Coronavirus revives the old, ushers in the new in Catholic practice

With the coronavirus forcing church closures and limiting access to sacraments, the Catholic Church has dusted off some old practices that perhaps had fallen into disuse, while also availing itself of new means of ensuring faithful can access the essentials.

With increasing numbers of people confined at home with no access to Mass or confession, pastors everywhere, Pope Francis included, have turned to some little-known, or at least little-used, concepts and practices, including “spiritual communion,” indulgences and general absolution.

There’s also, perhaps, a fresh impetus to revisit the idea of “baptism by desire.”

All are practices the Church ordinarily has little reason to emphasize, but which increasingly are coming in handy as the coronavirus continues to spread.

From the moment public events were cancelled and Masses suspended in China and Hong Kong, spiritual communion was something the bishops and priests stressed heavily in place of being able to attend Mass physically.

An ancient practice described by St. Thomas Aquinas as “an ardent desire to receive Jesus in the Holy Sacrament and a loving embrace as though we had already received Him,” spiritual communion is a way for people to access the grace of the Eucharist if they are unable to physically receive it.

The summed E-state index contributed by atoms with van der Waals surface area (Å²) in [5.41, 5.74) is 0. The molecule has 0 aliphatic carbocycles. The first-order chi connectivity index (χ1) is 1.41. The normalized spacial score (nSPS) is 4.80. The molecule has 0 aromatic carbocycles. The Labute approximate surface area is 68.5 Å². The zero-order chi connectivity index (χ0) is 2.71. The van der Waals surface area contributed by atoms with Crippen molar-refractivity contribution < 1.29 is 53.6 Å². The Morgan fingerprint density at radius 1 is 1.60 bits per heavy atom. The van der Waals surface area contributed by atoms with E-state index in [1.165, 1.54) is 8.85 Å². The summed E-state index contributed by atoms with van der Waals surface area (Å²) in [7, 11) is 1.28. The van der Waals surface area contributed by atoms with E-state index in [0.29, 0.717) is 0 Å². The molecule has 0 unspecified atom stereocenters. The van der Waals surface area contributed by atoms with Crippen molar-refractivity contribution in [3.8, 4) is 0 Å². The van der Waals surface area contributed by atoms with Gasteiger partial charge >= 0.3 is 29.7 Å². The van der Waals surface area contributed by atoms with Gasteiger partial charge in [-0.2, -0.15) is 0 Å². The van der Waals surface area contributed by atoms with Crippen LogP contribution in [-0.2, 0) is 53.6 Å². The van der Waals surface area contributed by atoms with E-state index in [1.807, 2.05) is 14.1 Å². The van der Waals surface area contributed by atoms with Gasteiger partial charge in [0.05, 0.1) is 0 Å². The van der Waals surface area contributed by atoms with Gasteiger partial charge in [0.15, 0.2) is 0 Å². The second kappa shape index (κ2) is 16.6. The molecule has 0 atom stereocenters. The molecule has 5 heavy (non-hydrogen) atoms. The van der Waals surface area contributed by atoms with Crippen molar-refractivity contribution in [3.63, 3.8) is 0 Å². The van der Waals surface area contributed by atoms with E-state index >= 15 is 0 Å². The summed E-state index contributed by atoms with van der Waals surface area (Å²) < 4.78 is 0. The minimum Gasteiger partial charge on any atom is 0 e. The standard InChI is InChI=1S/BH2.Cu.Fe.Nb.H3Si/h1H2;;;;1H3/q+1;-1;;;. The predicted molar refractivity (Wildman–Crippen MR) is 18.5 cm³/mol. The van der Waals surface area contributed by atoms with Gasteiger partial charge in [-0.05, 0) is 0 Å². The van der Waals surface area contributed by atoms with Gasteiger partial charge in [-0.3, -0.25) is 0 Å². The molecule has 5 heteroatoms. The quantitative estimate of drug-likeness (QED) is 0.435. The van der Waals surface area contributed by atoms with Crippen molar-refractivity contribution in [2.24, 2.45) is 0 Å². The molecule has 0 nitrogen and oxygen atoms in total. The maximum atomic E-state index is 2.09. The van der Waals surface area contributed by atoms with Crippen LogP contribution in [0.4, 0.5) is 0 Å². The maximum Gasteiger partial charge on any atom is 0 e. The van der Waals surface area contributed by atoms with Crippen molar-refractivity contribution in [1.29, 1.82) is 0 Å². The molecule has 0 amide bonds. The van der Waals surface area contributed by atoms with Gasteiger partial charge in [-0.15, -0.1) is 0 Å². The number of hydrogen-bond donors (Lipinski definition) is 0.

Traditionally, Catholics are required to attend Sunday Mass, while spiritual communion has been encouraged only in certain cases, including parishioners who attend a parish without a priest; non-Catholic Christians who can’t receive the Catholic Eucharist; home-bound persons due to illness or disability; and divorced and remarried Catholics without an annulment, who were barred from the Eucharist until Pope Francis in 2016 opened a cautious door in his document Amoris Laetitia.

Spiritual communion was also emphasized by St. John Paul II in his last encyclical, Ecclesia de Eucharistia, and Pope Francis has recently urged quarantined viewers tuning into his daily Masses to make an act of spiritual communion.

Though he doesn’t do it every time, the pope has frequently recited aloud a prayer for those watching at home that says, “My Jesus, I believe you are truly present in the Holy Sacrament of the Altar.

I love you above all things, and I desire you in my soul. Because right now I cannot receive you sacramentally, at least come spiritually into my heart. As you have already come, I embrace you and unite myself to you. Don’t not allow that I am ever separated from you.” Continue reading

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